Parade organizers asked police to stop the Alliance members, who also carried flags with their insignia. Later the confrontation was described as a misunderstanding by the NAACP president, according to WOWT.

Controversy aside, the programs have continued, as has the vision for a place to call their own. 


Jamar Harris grew up bouncing around the foster care system. Along the way he said he met some good people and some bad. Occasionally, he ran away from home. Whenever he did that, he knew where he was going.

The woods south of Forest Lawn Avenue held a lot of complicated emotions for Harris. He said he experienced racism and some fights at the nearby High Point swimming pool as a kid, but the wilderness just to the north was a different story. When he needed to get away, he’d spend nights camping here, hiking through the trees and building bridges out of tires. The cinderblock skeleton of a long-abandoned home added to the woods’ mystery. By a small creek, Harris would write stories or song lyrics as he heard the gentle hum of cars passing beyond the tree line.

Simply put, he felt free here.

“It’s a lot of negative memories [tied up in this place], but it’s so fucking therapeutic,” Harris said. “I can’t even explain the joy that it brought me.”

Black Agenda Alliance member Jamar Harris on organization’s land. Photo by Chris Bowling.

As he grew older, Harris eventually found out these woods weren’t some random oasis — his family actually owned them. Originally, Harris’ relatives bought the land with hopes to develop it into a neighborhood, though those plans were abandoned as the woods became overgrown and mostly forgotten, save for kids like Harris who found liberation there. 

As his grandfather was dying, his family sold the property to Harris for a fraction of its appraised value, Harris said.

Now, as a man, Harris is back to walking the wooded hills and low-lying creeks he saw as a child. But now he’s helping cut back brush and overgrown trees to make it into the safe haven he and other Alliance members imagine it could be. He hopes it can give another generation the same refuge he found as a child.

“It was a place where I didn’t have to get hit no more,” Harris said. “I can be a kid and run wild through here. That’s what it gave me, and that’s what I wanted to give other kids.”

Passing it on

On a crisp Sunday morning in early October, Shabazz Asad and Harris got to work clearing the property. So far they’d cut, hacked, pulled and dragged debris to make the path that led into the forest.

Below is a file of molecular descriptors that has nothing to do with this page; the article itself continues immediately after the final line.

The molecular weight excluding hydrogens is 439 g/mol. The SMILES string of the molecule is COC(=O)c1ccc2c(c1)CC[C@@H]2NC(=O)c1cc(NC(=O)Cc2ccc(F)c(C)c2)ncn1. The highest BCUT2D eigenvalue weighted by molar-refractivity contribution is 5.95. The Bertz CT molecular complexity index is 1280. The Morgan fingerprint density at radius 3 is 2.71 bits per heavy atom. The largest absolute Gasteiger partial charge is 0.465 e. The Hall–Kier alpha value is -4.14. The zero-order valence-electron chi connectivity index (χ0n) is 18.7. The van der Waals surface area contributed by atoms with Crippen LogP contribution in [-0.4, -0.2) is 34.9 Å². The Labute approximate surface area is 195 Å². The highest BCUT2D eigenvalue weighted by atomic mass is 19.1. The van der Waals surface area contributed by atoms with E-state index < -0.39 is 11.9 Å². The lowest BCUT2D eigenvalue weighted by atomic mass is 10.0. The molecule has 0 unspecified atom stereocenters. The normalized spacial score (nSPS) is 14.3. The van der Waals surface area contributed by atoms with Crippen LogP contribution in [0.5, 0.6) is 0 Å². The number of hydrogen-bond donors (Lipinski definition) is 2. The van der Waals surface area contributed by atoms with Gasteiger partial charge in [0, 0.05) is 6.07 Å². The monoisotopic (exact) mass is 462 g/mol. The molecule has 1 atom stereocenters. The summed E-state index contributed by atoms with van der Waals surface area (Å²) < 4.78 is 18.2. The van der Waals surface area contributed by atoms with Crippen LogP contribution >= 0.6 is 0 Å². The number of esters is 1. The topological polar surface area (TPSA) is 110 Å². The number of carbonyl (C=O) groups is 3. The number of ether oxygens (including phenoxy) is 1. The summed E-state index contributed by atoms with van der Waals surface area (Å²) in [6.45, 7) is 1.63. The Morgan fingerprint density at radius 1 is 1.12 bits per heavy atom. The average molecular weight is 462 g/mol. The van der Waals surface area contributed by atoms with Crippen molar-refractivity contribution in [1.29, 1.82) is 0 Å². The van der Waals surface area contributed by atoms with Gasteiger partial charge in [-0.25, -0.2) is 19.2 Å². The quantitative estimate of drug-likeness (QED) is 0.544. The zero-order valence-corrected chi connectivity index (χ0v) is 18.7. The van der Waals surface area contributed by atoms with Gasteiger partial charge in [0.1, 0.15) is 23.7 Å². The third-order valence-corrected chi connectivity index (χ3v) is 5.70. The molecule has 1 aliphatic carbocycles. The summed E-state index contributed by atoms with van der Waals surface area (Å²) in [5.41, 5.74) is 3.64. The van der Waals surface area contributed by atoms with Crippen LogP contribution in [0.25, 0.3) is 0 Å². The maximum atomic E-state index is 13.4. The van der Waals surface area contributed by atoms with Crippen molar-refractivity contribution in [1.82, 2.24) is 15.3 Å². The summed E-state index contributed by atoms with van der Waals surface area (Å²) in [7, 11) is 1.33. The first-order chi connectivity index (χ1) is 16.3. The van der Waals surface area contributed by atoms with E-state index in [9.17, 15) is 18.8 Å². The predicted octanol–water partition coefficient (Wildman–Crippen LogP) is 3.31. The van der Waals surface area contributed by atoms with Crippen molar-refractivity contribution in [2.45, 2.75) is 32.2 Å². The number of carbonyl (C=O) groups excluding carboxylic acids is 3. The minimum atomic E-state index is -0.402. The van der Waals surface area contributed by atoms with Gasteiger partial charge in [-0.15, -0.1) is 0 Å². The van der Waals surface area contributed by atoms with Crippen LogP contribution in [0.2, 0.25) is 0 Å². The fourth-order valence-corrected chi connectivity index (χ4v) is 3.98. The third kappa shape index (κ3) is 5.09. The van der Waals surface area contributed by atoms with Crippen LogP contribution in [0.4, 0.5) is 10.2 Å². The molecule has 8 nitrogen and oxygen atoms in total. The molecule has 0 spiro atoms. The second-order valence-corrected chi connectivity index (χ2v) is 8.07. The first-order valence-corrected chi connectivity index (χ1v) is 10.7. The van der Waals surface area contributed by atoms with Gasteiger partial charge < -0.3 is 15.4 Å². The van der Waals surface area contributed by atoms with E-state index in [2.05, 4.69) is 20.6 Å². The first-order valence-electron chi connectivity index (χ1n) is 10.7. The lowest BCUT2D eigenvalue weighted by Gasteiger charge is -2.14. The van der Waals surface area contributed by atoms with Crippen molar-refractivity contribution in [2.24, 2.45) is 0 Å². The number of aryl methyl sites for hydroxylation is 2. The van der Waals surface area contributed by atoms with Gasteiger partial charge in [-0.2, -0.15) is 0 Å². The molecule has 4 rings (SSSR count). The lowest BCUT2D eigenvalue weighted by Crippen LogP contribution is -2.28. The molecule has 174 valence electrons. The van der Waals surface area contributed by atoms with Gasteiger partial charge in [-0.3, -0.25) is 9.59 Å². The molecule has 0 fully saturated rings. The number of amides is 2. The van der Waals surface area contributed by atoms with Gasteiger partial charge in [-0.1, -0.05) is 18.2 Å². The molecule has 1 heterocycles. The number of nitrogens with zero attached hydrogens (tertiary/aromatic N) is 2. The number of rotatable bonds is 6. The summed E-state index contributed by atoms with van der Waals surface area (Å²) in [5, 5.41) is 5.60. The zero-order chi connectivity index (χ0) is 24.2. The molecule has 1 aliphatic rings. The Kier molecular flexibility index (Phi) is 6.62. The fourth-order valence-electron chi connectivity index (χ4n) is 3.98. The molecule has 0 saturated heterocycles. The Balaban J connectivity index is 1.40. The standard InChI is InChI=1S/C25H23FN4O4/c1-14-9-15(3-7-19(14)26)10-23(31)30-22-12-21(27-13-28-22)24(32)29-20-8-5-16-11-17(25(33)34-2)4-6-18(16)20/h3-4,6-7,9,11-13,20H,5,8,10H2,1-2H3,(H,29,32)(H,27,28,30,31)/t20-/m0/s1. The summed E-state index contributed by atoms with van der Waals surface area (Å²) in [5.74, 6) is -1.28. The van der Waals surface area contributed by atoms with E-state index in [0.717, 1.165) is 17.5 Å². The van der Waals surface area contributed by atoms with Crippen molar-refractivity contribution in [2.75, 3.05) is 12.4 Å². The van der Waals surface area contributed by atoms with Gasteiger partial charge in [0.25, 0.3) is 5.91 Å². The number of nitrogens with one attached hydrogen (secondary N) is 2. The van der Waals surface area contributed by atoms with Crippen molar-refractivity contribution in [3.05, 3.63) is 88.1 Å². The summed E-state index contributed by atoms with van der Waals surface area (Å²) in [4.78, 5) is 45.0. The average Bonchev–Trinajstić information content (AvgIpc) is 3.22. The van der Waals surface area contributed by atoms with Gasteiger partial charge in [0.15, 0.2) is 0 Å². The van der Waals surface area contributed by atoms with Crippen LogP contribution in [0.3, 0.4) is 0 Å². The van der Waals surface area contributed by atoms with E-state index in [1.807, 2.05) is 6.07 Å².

James “Hard Jaw” Henley, a co-founder and chair of the Alliance, revved the engine of a chainsaw. “Hard Jaw,” a nickname he earned from his days as a boxer, sliced through thick woody trunks, clearing the way for walking paths and unobstructed views of the older, magnificent trees. Wesley Williams, an Alliance member, stood by a fire pit as they burned some of the long-dead brush.

Later, a team from Monkey Man Tree Care came through with bigger equipment, wood chippers and more, making a serious dent in the work ahead.

Shabazz Asad said anyone who wants to help is welcome to come — he and at least a few others plan to be there every Sunday morning until the first snow of the season. He’s already led a few hikes through the woods, and by next year he hopes they can start gardening or holding more activities, and eventually someday put some buildings on the property to serve as a headquarters.

The task is daunting, but all the men have to do is listen when they put down their weed spray or chain saws as Shabazz Asad’s daughter and a friend play in the woods. As Harris stepped out from the clearing, he saw they’d built a small hut out of long, thick branches.

It may be small, but watching their creativity and imagination at work shows Harris why all this work is worth it.

“I never really had a childhood,” Harris said. “But I feel like my child self here.”

It feels like he’s healing, Harris said, and watching plans for the future unfold is a big part of that.

“It’s a beautiful thing. That’s what I was doing,” Harris said of Shabazz Asad’s daughter. “That’s what I was able to do over here. Hopefully, we create that place where every kid [can be themselves].”

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Chris has worked for The Reader since January 2020. As an investigative reporter and news editor he’s taken deep dives into topics such as police transparency, affordable housing and COVID-19. Originally...